by Reg Whitaker
To understand the policies of the Chinese government, foreign as well as domestic, it is necessary to understand the tacit social contract that underpins the regime. It begins with economic development. Any visitor to China today – at least to the most developed urban parts of this vast country – cannot but be astonished by the sheer magnitude and swiftness of the transformation from an underdeveloped and misruled Communist autocracy into a capitalist dynamo that has just outpaced Japan to become the second largest economy on earth and has its sights on eventually closing in on the United States at the top of the global league tables.
Take two examples. Beijing two decades ago was a city of bicycles. Today there are more than four million automobiles on the roads of Beijing. Six ring roads with intersecting connectors, all of them multilane freeways, are congested from day to night. The Beijing authorities have even been forced to restrict the number of car purchases, with a lottery system for new licences.
Shanghai was once a city ground under the heel of arrogant Western colonialism, where the European lords of the earth erected the notorious “No dogs or Chinamen allowed” signs around their privileged enclaves. Today its business district looks like a 22nd-century science-fiction city of the capitalist imagination. Pudong is the area of Shanghai directly across the river from the Bund, the street that ringed the old foreign enclave area. Twenty years ago Pudong was entirely farmland. Today it is the site of what must rank as one of the world’s premier urban skylines – matching Singapore, outdoing Tokyo, Hong Kong, Manhattan, with its sheer plenitude of ultramodern towers vying with one another in stunningly imaginative design as they push skyward in exuberant commercial cacophony. At night the Pudong skyline becomes a symphony of lighting effects, with rainbow cascades of colours up and down the walls, the offices of enterprise metamorphosed into effervescent spires of the night.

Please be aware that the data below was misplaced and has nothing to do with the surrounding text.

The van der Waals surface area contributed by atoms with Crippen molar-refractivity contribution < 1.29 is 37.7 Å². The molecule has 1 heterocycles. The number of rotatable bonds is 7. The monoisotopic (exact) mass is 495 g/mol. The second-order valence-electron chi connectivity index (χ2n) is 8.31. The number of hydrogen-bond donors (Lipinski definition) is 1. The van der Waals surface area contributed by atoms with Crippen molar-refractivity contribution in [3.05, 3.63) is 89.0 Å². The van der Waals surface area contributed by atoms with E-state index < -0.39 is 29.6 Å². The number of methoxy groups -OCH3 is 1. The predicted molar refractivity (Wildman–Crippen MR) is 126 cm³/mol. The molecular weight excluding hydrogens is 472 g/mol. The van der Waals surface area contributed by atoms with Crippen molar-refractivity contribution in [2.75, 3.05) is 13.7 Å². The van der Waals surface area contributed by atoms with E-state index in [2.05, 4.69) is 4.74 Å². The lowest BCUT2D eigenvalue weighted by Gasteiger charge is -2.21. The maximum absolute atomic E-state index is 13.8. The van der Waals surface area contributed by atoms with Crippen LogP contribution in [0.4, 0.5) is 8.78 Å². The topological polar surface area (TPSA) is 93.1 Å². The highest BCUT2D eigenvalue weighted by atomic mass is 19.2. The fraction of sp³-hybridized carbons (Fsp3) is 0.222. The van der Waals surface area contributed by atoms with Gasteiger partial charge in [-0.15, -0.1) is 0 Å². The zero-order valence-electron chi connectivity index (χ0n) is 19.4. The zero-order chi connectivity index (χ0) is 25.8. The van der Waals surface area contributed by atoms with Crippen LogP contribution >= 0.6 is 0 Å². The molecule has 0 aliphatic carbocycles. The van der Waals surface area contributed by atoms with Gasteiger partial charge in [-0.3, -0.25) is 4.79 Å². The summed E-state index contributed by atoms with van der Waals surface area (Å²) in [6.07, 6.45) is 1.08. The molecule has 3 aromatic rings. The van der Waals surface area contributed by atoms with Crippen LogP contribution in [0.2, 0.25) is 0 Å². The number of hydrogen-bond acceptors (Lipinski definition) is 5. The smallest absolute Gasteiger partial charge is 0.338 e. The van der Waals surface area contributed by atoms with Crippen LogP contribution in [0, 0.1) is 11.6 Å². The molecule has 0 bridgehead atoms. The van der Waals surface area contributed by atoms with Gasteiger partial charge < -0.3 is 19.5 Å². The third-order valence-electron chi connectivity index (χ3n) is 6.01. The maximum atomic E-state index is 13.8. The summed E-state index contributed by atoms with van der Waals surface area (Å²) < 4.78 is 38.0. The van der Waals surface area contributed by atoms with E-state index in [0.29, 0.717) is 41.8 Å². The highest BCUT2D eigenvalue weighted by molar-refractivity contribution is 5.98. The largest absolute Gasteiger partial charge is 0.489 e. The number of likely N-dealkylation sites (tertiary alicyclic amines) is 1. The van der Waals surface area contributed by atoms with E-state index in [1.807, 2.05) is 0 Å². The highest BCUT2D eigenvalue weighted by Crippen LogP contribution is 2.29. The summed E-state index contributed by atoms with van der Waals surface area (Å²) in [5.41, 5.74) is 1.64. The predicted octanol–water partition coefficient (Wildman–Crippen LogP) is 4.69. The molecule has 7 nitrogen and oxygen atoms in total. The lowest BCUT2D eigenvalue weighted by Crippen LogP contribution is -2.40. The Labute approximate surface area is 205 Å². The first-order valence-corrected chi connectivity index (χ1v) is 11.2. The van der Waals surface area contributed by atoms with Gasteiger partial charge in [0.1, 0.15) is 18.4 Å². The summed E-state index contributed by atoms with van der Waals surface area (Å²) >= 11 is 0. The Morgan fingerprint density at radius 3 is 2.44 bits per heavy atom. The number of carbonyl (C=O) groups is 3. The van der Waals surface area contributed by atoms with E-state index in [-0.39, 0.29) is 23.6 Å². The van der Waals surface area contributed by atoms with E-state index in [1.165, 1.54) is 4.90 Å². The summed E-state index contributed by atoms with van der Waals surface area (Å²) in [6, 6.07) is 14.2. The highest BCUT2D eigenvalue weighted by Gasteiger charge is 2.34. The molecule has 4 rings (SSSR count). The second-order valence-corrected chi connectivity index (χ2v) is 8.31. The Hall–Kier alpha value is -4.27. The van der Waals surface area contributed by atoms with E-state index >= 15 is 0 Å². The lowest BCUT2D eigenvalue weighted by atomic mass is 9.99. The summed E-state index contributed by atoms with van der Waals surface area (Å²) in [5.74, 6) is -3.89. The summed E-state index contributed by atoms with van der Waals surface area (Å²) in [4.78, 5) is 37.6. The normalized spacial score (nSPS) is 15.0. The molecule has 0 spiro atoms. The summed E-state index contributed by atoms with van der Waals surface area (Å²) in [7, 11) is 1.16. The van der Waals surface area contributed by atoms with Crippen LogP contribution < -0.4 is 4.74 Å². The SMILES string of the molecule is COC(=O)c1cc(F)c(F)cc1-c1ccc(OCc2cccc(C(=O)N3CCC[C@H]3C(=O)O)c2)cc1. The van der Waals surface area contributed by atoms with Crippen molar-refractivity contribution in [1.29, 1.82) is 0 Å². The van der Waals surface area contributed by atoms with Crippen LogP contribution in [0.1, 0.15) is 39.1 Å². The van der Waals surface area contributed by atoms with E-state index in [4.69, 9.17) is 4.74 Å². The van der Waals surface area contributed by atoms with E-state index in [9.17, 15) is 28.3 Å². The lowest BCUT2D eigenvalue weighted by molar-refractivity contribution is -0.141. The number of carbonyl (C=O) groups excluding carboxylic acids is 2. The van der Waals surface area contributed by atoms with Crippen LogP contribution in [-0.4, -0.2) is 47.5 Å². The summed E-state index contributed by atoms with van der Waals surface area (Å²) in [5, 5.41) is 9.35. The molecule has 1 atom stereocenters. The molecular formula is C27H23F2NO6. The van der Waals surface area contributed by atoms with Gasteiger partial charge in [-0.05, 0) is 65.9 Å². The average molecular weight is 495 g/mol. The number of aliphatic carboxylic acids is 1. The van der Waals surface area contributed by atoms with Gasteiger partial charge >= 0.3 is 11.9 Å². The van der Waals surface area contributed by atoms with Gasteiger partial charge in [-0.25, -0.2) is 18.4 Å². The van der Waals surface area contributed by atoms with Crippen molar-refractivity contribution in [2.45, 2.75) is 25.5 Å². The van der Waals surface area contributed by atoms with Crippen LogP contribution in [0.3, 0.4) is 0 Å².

The Great Wall took decades and the blood, sweat and sacrifice of millions to erect. In Shanghai, more than 10,000 high-rise buildings have been erected in the past 20 years. Construction firms work 24 hours a day, seven days a week. Of course, the planners are not bothered with zoning restrictions, onerous building regulations or union rules, and certainly not with citizen groups protesting the destruction of old neighbourhoods or the elimination of green space. Shortly after my visit, a 28-storey residential tower caught fire while being renovated and scores of residents burned to death: apparently building codes for safety exits were less than adequate, and there was no legal requirement for sprinklers. And the pollution is appalling. But even with the dysfunctional side-effects that disfigure capitalist hyperdevelopment everywhere, one is still astonished at the stunning speed with which China has emerged as the ascending economic superpower of the 21st century.